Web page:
In Defense of Brain Death: Replies to Don Marquis, Michael Nair-Collins, Doyen Nguyen, and Laura Specker Sullivan

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John P. Lizza

Abstract

In this paper, I defend brain death as a criterion for determining death against objections raised by Don Marquis, Michael Nair-Collins, Doyen Nguyen, and Laura Specker Sullivan. I argue that any definition of death for beings like us relies on some sortal concept by which we are individuated and identified and that the choice of that concept in a practical context is not determined by strictly biological considerations but involves metaphysical, moral, social, and cultural considerations. This view supports acceptance of a more pluralistic legal definition of death as well as acceptance of brain death as death.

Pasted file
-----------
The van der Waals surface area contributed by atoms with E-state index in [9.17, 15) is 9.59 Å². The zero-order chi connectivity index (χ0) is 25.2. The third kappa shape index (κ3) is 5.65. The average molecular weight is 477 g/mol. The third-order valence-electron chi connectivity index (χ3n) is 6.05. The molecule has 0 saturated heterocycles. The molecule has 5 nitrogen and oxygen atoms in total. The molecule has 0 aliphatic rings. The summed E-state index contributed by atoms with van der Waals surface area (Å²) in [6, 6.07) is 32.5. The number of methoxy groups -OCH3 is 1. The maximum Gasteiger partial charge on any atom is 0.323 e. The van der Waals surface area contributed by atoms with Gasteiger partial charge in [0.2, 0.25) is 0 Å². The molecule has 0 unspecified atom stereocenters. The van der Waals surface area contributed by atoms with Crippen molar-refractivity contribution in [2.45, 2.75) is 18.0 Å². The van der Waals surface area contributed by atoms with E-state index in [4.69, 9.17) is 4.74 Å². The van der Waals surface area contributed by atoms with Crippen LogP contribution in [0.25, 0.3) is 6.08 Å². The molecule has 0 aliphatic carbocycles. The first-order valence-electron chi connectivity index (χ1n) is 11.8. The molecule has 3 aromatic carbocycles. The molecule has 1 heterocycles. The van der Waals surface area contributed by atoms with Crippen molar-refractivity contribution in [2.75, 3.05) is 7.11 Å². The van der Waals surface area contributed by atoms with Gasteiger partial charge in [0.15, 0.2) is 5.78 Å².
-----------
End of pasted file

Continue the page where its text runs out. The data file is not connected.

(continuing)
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How to Cite
Lizza, John P. 2018. “In Defense of Brain Death: Replies to Don Marquis, Michael Nair-Collins, Doyen Nguyen, and Laura Specker Sullivan”. Diametros 55 (55), 68-90. https://doi.org/10.13153/diam.1177.
Section
Special Topic – Defining Death: Beyond Biology
Author Biography

John P. Lizza, Kutztown University of Pennsylvania

John P. Lizza, Ph.D.
Kutztown University of Pennsylvania
Department of Philosophy
15200 Kutztown Road
Kutztown, PA 19530
USA

E-mail: lizza@kutztown.edu

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